With harvest over, families thankful from farm to table
From coast-to-coast, people of faith will give special thanks this weekend for the Canadians whose life’s work produces the food we find on our grocery store shelves and kitchen tables.
Bob Bateman appreciates the gratitude and prayers. But the High River grain farmer has a bit of a confession. While he likes to celebrate Thanksgiving with his wife Karen and their four kids, he gives special thanks when harvest is done.
“It’s always a big relief to get the harvest off because you work so long and so hard to get that crop in the bin.” This year, his harvest wrapped up in September — and Bateman, who’s already planning next year’s crops — has been thanking God ever since.
The Thanksgiving holiday typically coincides with the harvest of an edible bounty that ranges from potatoes to pumpkins, carrots, cabbages and onions. Alberta also produces bread wheat, the durum wheat used to make pasta, sugar beets, canola, high-quality barley for brewing beer, and a growing number of pulse crops sold to international markets that want the province’s beans, peas, chickpeas and lentils.
Growing wheat, barley, canola and field peas on land that overlooks the majestic Rocky Mountains, Bateman says there were times this harvest season when mechanical problems threatened the operation. “I told Karen, I think the good Lord is teaching us patience.”
Knowing that harvest-time field fires were common in their area due to dry conditions in August and September, he and Karen were profoundly grateful when they discovered and repaired a mechanical issue before it caused a fire.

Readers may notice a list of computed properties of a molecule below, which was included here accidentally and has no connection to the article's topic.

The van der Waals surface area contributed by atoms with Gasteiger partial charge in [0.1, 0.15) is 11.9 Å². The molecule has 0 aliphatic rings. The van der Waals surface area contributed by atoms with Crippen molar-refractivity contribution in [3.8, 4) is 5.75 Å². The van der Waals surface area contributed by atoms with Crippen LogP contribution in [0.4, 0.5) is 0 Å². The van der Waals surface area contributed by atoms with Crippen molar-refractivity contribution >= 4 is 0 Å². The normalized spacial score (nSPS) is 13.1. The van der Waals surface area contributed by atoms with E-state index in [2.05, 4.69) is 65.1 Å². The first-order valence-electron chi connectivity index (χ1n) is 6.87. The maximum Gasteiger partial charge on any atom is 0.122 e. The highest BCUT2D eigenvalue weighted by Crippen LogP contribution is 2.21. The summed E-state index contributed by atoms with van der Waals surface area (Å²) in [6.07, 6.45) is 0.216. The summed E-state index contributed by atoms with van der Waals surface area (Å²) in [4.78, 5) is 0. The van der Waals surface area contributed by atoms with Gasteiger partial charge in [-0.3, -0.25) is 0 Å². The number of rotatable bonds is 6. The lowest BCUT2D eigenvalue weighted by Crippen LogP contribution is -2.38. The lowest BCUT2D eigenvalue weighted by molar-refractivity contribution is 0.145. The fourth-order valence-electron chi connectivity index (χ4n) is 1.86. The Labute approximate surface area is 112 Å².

Looking back, “I know we were being watched over and protected,” says Bateman, a parishioner at St. Frances de Sales in High River.
Kyle and Carla Gouw farm near Taber, where they grow onions, fresh peas, sugar beets, silage corn, barley, alfalfa and beef.
“This year was the exact opposite of last year,” notes Gouw, who is a member of St. Augustine parish in Taber. In 2019, early snow ended harvest operations before they were complete. The Gouws harvested some of last year’s crops in the spring of 2020. This year, they were done harvest by early October.
Gouw says it’s tough for him to think about being especially grateful at Thanksgiving.
“I feel like its Thanksgiving all year long,” says the father of four. Like Bateman, Gouw converted to Catholicism. Both men attend the parishes where their wives grew up in the faith.
The son of a Dutch immigrant, Gouw says his relationship with the Holy Spirit comes naturally. “Farmers spend a lot of time on their own. And when you’re alone, you’ll often find yourself talking to God.”
Rev. Mariusz Sztuk, parish priest at High River, knows both men and their families.
“What I see in both of these guys is they have respect for the field.”
Raised on a farm in Poland, Father Sztuk feels a kinship with people who share his own appreciation of the land. “Both of these guys have this sense that the land is a gift given to them. They believe they need to take care of what they have.”
“We take pride in the quality of food that comes off our land,” adds Bateman.
“Producing a very safe product and improving our land, that’s important to us.”